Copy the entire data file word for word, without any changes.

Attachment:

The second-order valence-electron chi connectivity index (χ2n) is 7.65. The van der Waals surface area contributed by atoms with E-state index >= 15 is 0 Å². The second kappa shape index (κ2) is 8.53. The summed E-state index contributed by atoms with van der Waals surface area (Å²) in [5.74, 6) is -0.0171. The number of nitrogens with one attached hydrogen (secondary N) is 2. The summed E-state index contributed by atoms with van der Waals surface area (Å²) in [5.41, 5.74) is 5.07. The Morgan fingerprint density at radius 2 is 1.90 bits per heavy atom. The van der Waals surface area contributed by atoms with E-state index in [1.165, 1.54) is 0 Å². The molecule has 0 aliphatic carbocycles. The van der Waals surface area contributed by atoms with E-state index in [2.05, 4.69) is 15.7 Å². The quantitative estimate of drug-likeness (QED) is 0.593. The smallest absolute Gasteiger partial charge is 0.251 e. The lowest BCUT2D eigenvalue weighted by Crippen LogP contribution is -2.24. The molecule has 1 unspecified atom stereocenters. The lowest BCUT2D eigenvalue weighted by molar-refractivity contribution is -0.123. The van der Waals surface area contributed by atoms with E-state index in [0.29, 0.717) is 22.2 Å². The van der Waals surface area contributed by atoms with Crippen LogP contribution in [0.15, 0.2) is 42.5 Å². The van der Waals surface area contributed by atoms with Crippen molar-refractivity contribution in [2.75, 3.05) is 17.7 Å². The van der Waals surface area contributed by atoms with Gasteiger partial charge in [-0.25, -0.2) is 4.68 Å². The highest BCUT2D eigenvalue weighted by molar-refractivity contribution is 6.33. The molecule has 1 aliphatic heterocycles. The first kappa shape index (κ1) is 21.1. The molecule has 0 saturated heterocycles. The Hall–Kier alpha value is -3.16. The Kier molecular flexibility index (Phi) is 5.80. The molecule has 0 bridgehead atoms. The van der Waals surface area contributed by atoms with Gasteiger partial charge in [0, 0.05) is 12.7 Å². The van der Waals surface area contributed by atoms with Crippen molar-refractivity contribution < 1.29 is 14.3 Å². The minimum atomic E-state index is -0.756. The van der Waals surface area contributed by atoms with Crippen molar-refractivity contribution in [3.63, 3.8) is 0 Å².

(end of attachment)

The second-order valence-electron chi connectivity index (χ2n) is 7.65. The van der Waals surface area contributed by atoms with E-state index >= 15 is 0 Å². The second kappa shape index (κ2) is 8.53. The summed E-state index contributed by atoms with van der Waals surface area (Å²) in [5.74, 6) is -0.0171. The number of nitrogens with one attached hydrogen (secondary N) is 2. The summed E-state index contributed by atoms with van der Waals surface area (Å²) in [5.41, 5.74) is 5.07. The Morgan fingerprint density at radius 2 is 1.90 bits per heavy atom. The van der Waals surface area contributed by atoms with E-state index in [1.165, 1.54) is 0 Å². The molecule has 0 aliphatic carbocycles. The van der Waals surface area contributed by atoms with E-state index in [2.05, 4.69) is 15.7 Å². The quantitative estimate of drug-likeness (QED) is 0.593. The smallest absolute Gasteiger partial charge is 0.251 e. The lowest BCUT2D eigenvalue weighted by Crippen LogP contribution is -2.24. The molecule has 1 unspecified atom stereocenters. The lowest BCUT2D eigenvalue weighted by molar-refractivity contribution is -0.123. The van der Waals surface area contributed by atoms with E-state index in [0.29, 0.717) is 22.2 Å². The van der Waals surface area contributed by atoms with Crippen LogP contribution in [0.15, 0.2) is 42.5 Å². The van der Waals surface area contributed by atoms with Crippen molar-refractivity contribution in [2.75, 3.05) is 17.7 Å². The van der Waals surface area contributed by atoms with Gasteiger partial charge in [-0.25, -0.2) is 4.68 Å². The highest BCUT2D eigenvalue weighted by molar-refractivity contribution is 6.33. The molecule has 1 aliphatic heterocycles. The first kappa shape index (κ1) is 21.1. The molecule has 0 saturated heterocycles. The Hall–Kier alpha value is -3.16. The Kier molecular flexibility index (Phi) is 5.80. The molecule has 0 bridgehead atoms. The van der Waals surface area contributed by atoms with Gasteiger partial charge in [0, 0.05) is 12.7 Å². The van der Waals surface area contributed by atoms with Crippen molar-refractivity contribution < 1.29 is 14.3 Å². The minimum atomic E-state index is -0.756. The van der Waals surface area contributed by atoms with Crippen molar-refractivity contribution in [3.63, 3.8) is 0 Å².